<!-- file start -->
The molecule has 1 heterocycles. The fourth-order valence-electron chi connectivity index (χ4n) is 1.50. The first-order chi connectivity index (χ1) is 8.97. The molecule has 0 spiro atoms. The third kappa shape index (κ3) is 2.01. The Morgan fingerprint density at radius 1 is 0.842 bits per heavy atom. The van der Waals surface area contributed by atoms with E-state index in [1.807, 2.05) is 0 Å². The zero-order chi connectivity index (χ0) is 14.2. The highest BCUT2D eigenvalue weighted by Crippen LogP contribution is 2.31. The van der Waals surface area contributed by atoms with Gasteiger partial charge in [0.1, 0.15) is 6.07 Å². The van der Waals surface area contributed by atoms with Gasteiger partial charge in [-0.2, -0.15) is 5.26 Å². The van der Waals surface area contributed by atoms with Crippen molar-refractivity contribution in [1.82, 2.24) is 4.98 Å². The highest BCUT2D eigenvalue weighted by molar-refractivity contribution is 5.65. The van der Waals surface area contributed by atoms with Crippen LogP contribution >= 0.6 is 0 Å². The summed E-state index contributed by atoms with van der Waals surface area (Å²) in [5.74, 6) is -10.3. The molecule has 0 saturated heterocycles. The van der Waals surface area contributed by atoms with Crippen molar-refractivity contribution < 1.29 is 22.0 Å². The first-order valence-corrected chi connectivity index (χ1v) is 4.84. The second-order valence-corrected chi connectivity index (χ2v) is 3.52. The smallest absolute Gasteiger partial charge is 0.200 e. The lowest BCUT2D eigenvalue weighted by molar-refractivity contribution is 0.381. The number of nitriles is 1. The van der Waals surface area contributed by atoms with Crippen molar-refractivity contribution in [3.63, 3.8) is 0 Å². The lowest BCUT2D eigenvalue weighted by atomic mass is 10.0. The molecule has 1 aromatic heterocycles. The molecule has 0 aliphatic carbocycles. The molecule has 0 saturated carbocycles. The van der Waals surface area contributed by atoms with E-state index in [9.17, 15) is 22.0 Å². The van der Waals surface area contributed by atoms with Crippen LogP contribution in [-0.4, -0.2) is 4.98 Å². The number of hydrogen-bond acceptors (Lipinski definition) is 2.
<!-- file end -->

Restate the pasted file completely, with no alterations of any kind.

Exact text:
The molecule has 1 heterocycles. The fourth-order valence-electron chi connectivity index (χ4n) is 1.50. The first-order chi connectivity index (χ1) is 8.97. The molecule has 0 spiro atoms. The third kappa shape index (κ3) is 2.01. The Morgan fingerprint density at radius 1 is 0.842 bits per heavy atom. The van der Waals surface area contributed by atoms with E-state index in [1.807, 2.05) is 0 Å². The zero-order chi connectivity index (χ0) is 14.2. The highest BCUT2D eigenvalue weighted by Crippen LogP contribution is 2.31. The van der Waals surface area contributed by atoms with Gasteiger partial charge in [0.1, 0.15) is 6.07 Å². The van der Waals surface area contributed by atoms with Gasteiger partial charge in [-0.2, -0.15) is 5.26 Å². The van der Waals surface area contributed by atoms with Crippen molar-refractivity contribution in [1.82, 2.24) is 4.98 Å². The highest BCUT2D eigenvalue weighted by molar-refractivity contribution is 5.65. The van der Waals surface area contributed by atoms with Crippen LogP contribution >= 0.6 is 0 Å². The summed E-state index contributed by atoms with van der Waals surface area (Å²) in [5.74, 6) is -10.3. The molecule has 0 saturated heterocycles. The van der Waals surface area contributed by atoms with Crippen molar-refractivity contribution < 1.29 is 22.0 Å². The first-order valence-corrected chi connectivity index (χ1v) is 4.84. The second-order valence-corrected chi connectivity index (χ2v) is 3.52. The smallest absolute Gasteiger partial charge is 0.200 e. The lowest BCUT2D eigenvalue weighted by molar-refractivity contribution is 0.381. The number of nitriles is 1. The van der Waals surface area contributed by atoms with Crippen molar-refractivity contribution in [3.63, 3.8) is 0 Å². The lowest BCUT2D eigenvalue weighted by atomic mass is 10.0. The molecule has 1 aromatic heterocycles. The molecule has 0 aliphatic carbocycles. The molecule has 0 saturated carbocycles. The van der Waals surface area contributed by atoms with E-state index in [9.17, 15) is 22.0 Å². The van der Waals surface area contributed by atoms with Crippen LogP contribution in [-0.4, -0.2) is 4.98 Å². The number of hydrogen-bond acceptors (Lipinski definition) is 2.